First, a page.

But they’re too young for STEM….aren’t they? Ruth Tsui from The Virtual Explorers Club debunks this myth & gives us some fantastic activities to try at home.
STEM- Science, Technology, Engineering and Maths- is everywhere in our day to day lives. Every question is an investigation in the making whether it’s baking a cake, walking in the woods, taking a trip to the park or watching that tower fall down. STEM is critical to life as we know it, the curiosity of scientists, engineering and inventors the world over, both past and present has led to some vital discoveries that affect us in our daily lives.
We don’t need to teach children how to ask questions or explore, it’s hard wired into their DNA! From the day they are born they’re getting to grips with their environment, trying things out, making predictions and pushing the boundaries! Our challenge as parents is to let them explore as freely as possible (safely of course!)- we need to nurture their natural curiosity and provide opportunities to develop the life skills STEM learning promotes, everything from creativity and self-esteem to critical thinking and resilience.
STEM is about so much more than just concepts and knowledge, and while that part of it is important, I’d argue the skills STEM learning develops are far more important for our children in the long term (there’s always Google for the knowledge part!). Every time we investigate a new question, we are giving them the chance to observe, collect information, make decisions, form and voice opinions, develop resilience, collaborate and work effectively with others.
We need to start exploring STEM subjects with our children from a young age, so don’t be concerned they are too young- they’re really not! Research shows that by the time children reach the age of 7 they have already decided whether they enjoy learning or not. Developing their enthusiasm and interest from a young age makes them much more likely to want to continue exploring a subject as they get older. You are their role model for learning, so share your enthusiasm and they’ll pick up on it too.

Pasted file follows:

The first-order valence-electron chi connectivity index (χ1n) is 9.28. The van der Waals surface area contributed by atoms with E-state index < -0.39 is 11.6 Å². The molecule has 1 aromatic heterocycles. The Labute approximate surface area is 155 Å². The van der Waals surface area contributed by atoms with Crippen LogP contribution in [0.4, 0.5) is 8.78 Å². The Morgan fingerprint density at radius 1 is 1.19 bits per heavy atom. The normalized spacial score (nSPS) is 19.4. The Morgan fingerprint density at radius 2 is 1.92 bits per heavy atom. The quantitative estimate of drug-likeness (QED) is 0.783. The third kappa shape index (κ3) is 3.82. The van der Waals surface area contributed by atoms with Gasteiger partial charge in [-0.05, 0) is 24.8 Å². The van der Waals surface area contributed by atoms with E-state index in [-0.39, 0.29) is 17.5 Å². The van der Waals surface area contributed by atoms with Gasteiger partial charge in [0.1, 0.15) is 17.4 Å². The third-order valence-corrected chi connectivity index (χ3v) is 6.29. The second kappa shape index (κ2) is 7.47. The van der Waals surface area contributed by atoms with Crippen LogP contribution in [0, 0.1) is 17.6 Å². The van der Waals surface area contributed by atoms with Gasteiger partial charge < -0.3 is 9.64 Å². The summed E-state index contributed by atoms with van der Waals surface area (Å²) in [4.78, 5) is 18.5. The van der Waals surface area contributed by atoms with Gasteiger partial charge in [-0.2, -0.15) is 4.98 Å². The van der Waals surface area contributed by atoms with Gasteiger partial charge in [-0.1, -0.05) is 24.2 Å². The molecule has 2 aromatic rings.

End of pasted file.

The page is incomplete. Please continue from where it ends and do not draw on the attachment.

Encourage your children to ask questions, and if you don’t know the answer don’t be afraid to say so. You have the perfect opportunity to create an investigation where you find out the answer together all while modelling how to do science with your small person. Start with what they already know and work your way up from there.
Hands on, practical learning experiences, where you do simple activities together is the way forward. Forget the GCSE science classroom where you struggled over formula and complex theories! STEM that relates to the real world around our children is the most effective and most fun.
Here are some super simple STEM activities you can try with your little one at home:
Encourage your children to talk about what they are experiencing, ask them what they think will happen when you add the water to the flour, what the Oobleck feels like and whether they like it or not!
You’ll only need cocktail sticks and midget gems or spaghetti and marshmallows for this one. Set your children the challenge of building the tallest free-standing structure they can. It’ll really test their communication skills and resilience. Take time to explain to them that it might feel hard and they might feel a bit cross sometimes, but that’s okay, that you are there to help them.
This is a super simple exploration of the Water Cycle, our young children don’t need to explain the water cycle at this age, but you’ll be laying the foundations for later learning. Focus on asking them what they observe happening, listening to and following your instructions and telling someone else what they did (recounting their experiences).
Once you’ve finished, scoop the coloured shaving foam onto a tray, smooth it out with a spoon and then place a piece of paper into it- now you’ve got some artwork too!
The Virtual Explorers Club is a growing STEM resources library, and is the perfect way to engage your curious primary school aged children in practical learning. Whether you’re a teacher or a parent I’m here to make it as easy as possible to explore and have fun learning together through detailed STEM resource packs and supporting videos.
Want to find out more? You can find The Virtual Explorers Club here:
Website is: www.thevirtualexplorersclub.com
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